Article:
Western

Western fiction is defined primarily by being set in the American West in the second half of the 19th century, and secondarily by featuring heroes who are rugged, individualistic horsemen (cowboys). Other genres, such as romance, have subgenres that make use of the Western setting.

Other genres

Though not as widely acknowledged as works of genre fiction, less conventional genres like comic books and video games often follow certain patterns and conventions which make them appeal to selected audiences.

Crossover works

Many works of undisputed literary merit do in fact bear the characteristic traits of one or another genre. The result is that fans of the genre will tend to treat the work as one of their own and as showing the value of that genre; while those who look down on genre writing will tend to deny that the work in question belongs to that genre at all. Ursula K. Le Guin's The Left Hand of Darkness and Mervyn Peake's Gormenghast are the works of science fiction and fantasy, respectively, most often taken seriously as literature in their own right outside of those genres; correspondingly critics are often hesitant to so classify them. A more extreme example would be Thomas Pynchon's Gravity's Rainbow, widely considered one of the most important novels of the century. It is never called science fiction, despite the fact that a great deal of fictional science is central to its plot. Such marginal works often receive the designation of experimental fiction, magical realism or slipstream.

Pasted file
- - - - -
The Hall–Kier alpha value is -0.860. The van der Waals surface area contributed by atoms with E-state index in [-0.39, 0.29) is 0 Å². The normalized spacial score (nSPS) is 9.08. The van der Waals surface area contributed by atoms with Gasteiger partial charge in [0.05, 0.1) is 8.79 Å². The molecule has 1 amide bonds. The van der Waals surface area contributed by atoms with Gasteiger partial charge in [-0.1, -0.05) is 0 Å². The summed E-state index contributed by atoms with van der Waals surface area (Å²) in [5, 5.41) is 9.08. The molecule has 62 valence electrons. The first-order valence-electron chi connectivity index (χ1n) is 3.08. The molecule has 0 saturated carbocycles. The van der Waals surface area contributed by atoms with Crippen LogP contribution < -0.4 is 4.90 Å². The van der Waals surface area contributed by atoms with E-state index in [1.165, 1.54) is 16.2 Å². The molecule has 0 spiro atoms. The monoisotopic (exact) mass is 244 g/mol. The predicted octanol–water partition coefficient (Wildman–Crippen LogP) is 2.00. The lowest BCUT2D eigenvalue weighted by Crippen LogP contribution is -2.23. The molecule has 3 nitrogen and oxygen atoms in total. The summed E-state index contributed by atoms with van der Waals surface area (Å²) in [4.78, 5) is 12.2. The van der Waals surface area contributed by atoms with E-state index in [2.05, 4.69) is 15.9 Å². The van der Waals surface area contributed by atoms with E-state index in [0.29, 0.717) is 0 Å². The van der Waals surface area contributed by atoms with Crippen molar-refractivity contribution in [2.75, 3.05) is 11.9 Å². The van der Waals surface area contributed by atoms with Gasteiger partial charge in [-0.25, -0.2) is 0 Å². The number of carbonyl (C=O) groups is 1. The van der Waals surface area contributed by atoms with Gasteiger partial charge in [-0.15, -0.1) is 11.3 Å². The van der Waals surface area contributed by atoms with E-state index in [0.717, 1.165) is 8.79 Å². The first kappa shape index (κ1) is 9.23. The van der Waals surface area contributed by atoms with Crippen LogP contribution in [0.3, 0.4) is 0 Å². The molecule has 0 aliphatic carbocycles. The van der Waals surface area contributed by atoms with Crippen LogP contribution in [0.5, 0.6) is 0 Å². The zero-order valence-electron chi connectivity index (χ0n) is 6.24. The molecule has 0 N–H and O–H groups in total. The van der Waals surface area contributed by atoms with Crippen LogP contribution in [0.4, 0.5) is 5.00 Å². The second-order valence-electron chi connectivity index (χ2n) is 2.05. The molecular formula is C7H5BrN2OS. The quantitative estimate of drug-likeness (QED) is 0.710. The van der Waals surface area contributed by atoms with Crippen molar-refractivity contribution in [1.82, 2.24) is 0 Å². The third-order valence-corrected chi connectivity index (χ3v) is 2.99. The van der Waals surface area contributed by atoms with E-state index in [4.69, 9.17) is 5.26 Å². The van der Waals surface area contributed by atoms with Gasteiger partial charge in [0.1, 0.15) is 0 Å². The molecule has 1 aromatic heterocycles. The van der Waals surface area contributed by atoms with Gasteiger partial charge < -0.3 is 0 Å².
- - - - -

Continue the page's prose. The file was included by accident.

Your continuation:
See also




Unless indicated otherwise, the text in this article is either based on Wikipedia article "Genre fiction" or another language Wikipedia page thereof used under the terms of the GNU Free Documentation License; or on original research by Jahsonic and friends. See Art and Popular Culture's copyright notice.